In grade school, no one would have ever guessed I'd grow up to become a linguist-- I was the kid who got Cs in French and couldn't produce a trill to save my life! I went to university majoring in civil engineering-- relieved that there was no language requirement for that major. But I ended up switching to geophysics, thinking that it would be less restrictive than engineering, and that it would allow me to spend more time in the mountains (which turned out to be wishful thinking)...Read more
The Cambridge Handbook of Communication Disorders examines the full range of developmental and acquired communication disorders and provides the most up-to-date and comprehensive guide to the epidemiology, aetiology and clinical features of these disorders.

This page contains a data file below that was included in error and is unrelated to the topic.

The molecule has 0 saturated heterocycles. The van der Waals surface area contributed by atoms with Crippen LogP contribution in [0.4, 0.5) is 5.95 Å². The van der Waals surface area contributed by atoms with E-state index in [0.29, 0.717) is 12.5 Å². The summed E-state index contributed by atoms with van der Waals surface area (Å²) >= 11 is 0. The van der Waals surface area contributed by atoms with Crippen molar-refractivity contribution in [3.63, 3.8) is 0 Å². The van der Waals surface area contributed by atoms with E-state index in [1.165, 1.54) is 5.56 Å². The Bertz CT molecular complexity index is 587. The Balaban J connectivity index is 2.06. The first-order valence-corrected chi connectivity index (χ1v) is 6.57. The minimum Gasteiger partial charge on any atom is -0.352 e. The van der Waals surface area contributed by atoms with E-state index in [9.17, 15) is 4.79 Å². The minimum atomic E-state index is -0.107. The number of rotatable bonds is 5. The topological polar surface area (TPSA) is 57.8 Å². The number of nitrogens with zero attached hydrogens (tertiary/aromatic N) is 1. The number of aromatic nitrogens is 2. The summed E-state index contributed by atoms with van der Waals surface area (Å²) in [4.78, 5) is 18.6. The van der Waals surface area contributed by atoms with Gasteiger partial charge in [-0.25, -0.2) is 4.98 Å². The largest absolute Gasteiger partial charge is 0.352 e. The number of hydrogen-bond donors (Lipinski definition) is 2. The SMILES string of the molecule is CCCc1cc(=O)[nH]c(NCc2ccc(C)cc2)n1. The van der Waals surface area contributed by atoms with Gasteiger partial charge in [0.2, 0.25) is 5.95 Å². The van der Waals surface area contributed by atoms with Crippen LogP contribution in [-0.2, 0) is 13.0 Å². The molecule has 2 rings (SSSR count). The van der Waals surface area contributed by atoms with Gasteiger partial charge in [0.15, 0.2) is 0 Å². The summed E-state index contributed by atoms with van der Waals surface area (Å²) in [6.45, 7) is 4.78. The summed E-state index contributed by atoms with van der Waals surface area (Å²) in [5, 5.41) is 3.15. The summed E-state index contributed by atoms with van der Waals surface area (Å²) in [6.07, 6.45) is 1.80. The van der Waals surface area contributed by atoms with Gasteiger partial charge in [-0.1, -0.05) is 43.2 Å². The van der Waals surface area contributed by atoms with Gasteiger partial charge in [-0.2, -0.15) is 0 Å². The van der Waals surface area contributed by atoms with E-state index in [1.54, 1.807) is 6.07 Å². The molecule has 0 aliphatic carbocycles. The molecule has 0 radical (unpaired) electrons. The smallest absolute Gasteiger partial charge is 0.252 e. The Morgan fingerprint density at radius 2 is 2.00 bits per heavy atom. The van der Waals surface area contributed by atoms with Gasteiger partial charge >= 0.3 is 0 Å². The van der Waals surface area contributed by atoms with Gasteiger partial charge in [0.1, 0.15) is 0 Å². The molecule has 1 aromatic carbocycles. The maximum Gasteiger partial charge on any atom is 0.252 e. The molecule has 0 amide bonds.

The aim of the present volume is two-fold: to give a coherent account of
the locative alternation in English, and to develop a constructional theory
that overcomes a number of problems in earlier constructional accounts. The
lexical-constructional account proposed here is characterized by two main
features. On the one hand, it emphasizes the need for a detailed
examination of verb meanings. On the other, it introduces lower-level
constructions such as verb-class-specific constructions and verb-specific
constructions, and makes full use of these lower-level constructions in
accounting for alternation phenomena. Rather than being a completely new
version of construction grammar, the proposed lexical-constructional
account is an automatic consequence of the basic tenet of constructional
approaches as being usage-based.